Mental health in college: My story

mental health in college at ASU

My name is Austin Davis, and I’m a poet, student activist and sophomore studying creative writing at ASU. With the fall semester already underway, I’d like to talk a little bit about my experiences with anxiety, and how I learned how important it is to prioritize my mental health. 

As a college student and young adult, it’s natural to feel as though life has become a little crazy all at once. You’ve just been introduced to new stresses, new changes, and more responsibilities than you’ve probably ever had to balance before, and that can be overwhelming. That’s why checking in with yourself and paying attention to your mental health is so important. 

I’ve dealt with anxiety, OCD and ADHD since I was very young. Over the last two years in college, my worries, fears and anxieties have grown worse and it started to affect my quality of life.

When you’re having mental health issues, it can sometimes feel as though there aren’t many “doable” solutions, although that’s not the case. I can’t tell you how many times I could feel myself giving in to one of my compulsions. But because the fear was so high, resisting the urge seemed more daunting than fighting it. 

I was already so exhausted from being trapped in my head all day that normal parts of my schedule seemed impossible. Going to work and doing my homework felt like climbing Mount Everest. Sleeping became more difficult because I couldn’t stop myself from thinking and worrying. Eventually, I decided that I needed to make a change and help myself.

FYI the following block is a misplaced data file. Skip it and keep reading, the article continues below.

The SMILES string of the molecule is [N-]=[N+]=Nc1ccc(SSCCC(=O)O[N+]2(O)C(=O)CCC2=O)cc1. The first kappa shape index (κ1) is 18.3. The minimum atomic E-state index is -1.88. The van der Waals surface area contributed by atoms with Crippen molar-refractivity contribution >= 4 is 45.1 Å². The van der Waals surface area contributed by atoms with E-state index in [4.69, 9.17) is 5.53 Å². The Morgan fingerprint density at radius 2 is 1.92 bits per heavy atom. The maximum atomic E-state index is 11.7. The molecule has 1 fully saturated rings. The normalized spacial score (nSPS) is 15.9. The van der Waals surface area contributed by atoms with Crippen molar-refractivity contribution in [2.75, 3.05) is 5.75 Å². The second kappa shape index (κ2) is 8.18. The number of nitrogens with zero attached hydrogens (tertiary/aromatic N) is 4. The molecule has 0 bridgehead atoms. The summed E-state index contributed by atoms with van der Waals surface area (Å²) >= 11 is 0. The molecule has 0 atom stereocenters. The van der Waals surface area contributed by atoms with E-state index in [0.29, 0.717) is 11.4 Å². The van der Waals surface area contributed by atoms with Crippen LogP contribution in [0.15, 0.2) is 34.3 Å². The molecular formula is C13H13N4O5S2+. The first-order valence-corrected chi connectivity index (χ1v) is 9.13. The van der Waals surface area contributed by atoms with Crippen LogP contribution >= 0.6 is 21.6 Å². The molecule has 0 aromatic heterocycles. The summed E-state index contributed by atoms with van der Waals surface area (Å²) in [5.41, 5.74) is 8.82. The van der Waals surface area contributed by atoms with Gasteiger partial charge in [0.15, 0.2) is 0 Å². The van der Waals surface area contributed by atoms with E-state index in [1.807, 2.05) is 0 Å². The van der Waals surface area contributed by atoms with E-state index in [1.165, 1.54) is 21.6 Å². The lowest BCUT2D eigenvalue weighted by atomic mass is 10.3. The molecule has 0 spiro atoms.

Recovery really is a lot of work, but it’s so incredibly worth it. It’s important to educate yourself about your disorder and learn what helps other people and what experts think about your situation. Counseling and therapy is always an option as well, and it can be life changing. 

When I was struggling with OCD as a little kid, my mom (a psychologist at ASU) bought me OCD workbooks and we worked through the exercises together, and that worked for a long time. Currently, I’m starting that process up again by working through new workbooks to combat my obsessions, and I’m also considering going to therapy here at ASU. 

I’ve learned how important it is to listen to how I’m feeling on a day-to-day basis. If I feel myself falling back into old anxieties, I know it’s time to get out my workbook or go talk to a counselor. 

Being creative is another strategy that helps me immensely, I write a lot of poetry about how I’m feeling. Poetry has always been a kind of therapy for me, and it really helps me process it all and get my thoughts out of my head and onto the page. I believe that giving yourself the time to do something creative every week can dramatically help your mental health. 

Even if you don’t struggle with a mental illness, remember to still take care of yourself, especially when you’re busy. Adult relationships, young adulthood and college can be very stressful, and it’s vital for your well-being to be there for yourself. 

Take some time away from your phone. Go take a walk. Go to bed early. Call your parents. Spend an afternoon with friends. Paint something. Write a story. Do whatever it is that makes you feel happy, relaxed and revitalized. 

If you need help, look into ASU Counseling Services, and if you ever need anyone to talk to, send me an email and I’d be happy to listen and direct you to more resources. 

Walk-in appointments for ASU Counseling Services are available on all four campuses from 8 a.m. to 7 p.m. on Mondays and Thursdays, and 8 a.m. to 5 p.m. on Tuesdays, Wednesdays and Fridays. If you need to talk to someone after hours or on weekends, you can call EMPACT’s crisis hotline at 480-921-1006. 

You need to be your first priority. You have classes to pass, great things to do, people to love, and a bright future full of possibilities. Life is too short to have some disorder, stress or anxiety rule your life!

 Story by Austin DavisSun Devil Storyteller


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